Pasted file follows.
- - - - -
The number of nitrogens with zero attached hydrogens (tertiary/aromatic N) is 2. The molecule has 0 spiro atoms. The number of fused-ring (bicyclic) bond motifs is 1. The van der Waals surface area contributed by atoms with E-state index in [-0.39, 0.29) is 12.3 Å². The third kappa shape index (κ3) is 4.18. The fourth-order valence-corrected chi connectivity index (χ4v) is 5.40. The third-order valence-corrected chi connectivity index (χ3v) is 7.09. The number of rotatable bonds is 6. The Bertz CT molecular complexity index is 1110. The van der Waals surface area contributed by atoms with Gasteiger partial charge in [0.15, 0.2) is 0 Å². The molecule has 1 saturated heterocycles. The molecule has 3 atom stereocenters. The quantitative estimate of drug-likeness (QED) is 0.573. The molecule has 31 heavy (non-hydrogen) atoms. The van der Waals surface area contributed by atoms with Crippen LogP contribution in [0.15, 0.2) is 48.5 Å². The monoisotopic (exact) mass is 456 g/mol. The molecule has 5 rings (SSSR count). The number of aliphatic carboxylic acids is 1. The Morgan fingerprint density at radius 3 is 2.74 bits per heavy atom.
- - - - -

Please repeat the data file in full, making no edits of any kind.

The number of nitrogens with zero attached hydrogens (tertiary/aromatic N) is 2. The molecule has 0 spiro atoms. The number of fused-ring (bicyclic) bond motifs is 1. The van der Waals surface area contributed by atoms with E-state index in [-0.39, 0.29) is 12.3 Å². The third kappa shape index (κ3) is 4.18. The fourth-order valence-corrected chi connectivity index (χ4v) is 5.40. The third-order valence-corrected chi connectivity index (χ3v) is 7.09. The number of rotatable bonds is 6. The Bertz CT molecular complexity index is 1110. The van der Waals surface area contributed by atoms with Gasteiger partial charge in [0.15, 0.2) is 0 Å². The molecule has 1 saturated heterocycles. The molecule has 3 atom stereocenters. The quantitative estimate of drug-likeness (QED) is 0.573. The molecule has 31 heavy (non-hydrogen) atoms. The van der Waals surface area contributed by atoms with Crippen LogP contribution in [0.15, 0.2) is 48.5 Å². The monoisotopic (exact) mass is 456 g/mol. The molecule has 5 rings (SSSR count). The number of aliphatic carboxylic acids is 1. The Morgan fingerprint density at radius 3 is 2.74 bits per heavy atom.